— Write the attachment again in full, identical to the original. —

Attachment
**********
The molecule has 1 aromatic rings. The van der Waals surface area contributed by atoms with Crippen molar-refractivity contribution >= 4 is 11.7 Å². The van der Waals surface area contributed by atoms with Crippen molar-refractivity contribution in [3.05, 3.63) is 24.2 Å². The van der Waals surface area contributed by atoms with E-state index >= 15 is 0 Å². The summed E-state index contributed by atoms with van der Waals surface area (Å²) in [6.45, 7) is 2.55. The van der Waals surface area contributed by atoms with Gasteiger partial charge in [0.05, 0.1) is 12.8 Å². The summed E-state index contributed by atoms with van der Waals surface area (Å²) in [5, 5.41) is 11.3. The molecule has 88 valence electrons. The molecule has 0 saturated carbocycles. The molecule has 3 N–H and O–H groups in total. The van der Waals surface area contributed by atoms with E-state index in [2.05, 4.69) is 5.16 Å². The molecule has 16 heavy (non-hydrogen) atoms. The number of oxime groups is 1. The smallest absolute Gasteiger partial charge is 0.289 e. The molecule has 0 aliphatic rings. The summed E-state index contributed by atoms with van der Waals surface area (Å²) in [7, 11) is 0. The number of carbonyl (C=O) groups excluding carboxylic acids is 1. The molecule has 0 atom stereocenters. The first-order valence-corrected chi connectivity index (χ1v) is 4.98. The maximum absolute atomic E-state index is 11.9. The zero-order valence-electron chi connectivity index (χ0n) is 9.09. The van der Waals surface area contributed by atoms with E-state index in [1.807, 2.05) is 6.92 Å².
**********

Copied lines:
The molecule has 1 aromatic rings. The van der Waals surface area contributed by atoms with Crippen molar-refractivity contribution >= 4 is 11.7 Å². The van der Waals surface area contributed by atoms with Crippen molar-refractivity contribution in [3.05, 3.63) is 24.2 Å². The van der Waals surface area contributed by atoms with E-state index >= 15 is 0 Å². The summed E-state index contributed by atoms with van der Waals surface area (Å²) in [6.45, 7) is 2.55. The van der Waals surface area contributed by atoms with Gasteiger partial charge in [0.05, 0.1) is 12.8 Å². The summed E-state index contributed by atoms with van der Waals surface area (Å²) in [5, 5.41) is 11.3. The molecule has 88 valence electrons. The molecule has 0 saturated carbocycles. The molecule has 3 N–H and O–H groups in total. The van der Waals surface area contributed by atoms with E-state index in [2.05, 4.69) is 5.16 Å². The molecule has 16 heavy (non-hydrogen) atoms. The number of oxime groups is 1. The smallest absolute Gasteiger partial charge is 0.289 e. The molecule has 0 aliphatic rings. The summed E-state index contributed by atoms with van der Waals surface area (Å²) in [7, 11) is 0. The number of carbonyl (C=O) groups excluding carboxylic acids is 1. The molecule has 0 atom stereocenters. The first-order valence-corrected chi connectivity index (χ1v) is 4.98. The maximum absolute atomic E-state index is 11.9. The zero-order valence-electron chi connectivity index (χ0n) is 9.09. The van der Waals surface area contributed by atoms with E-state index in [1.807, 2.05) is 6.92 Å².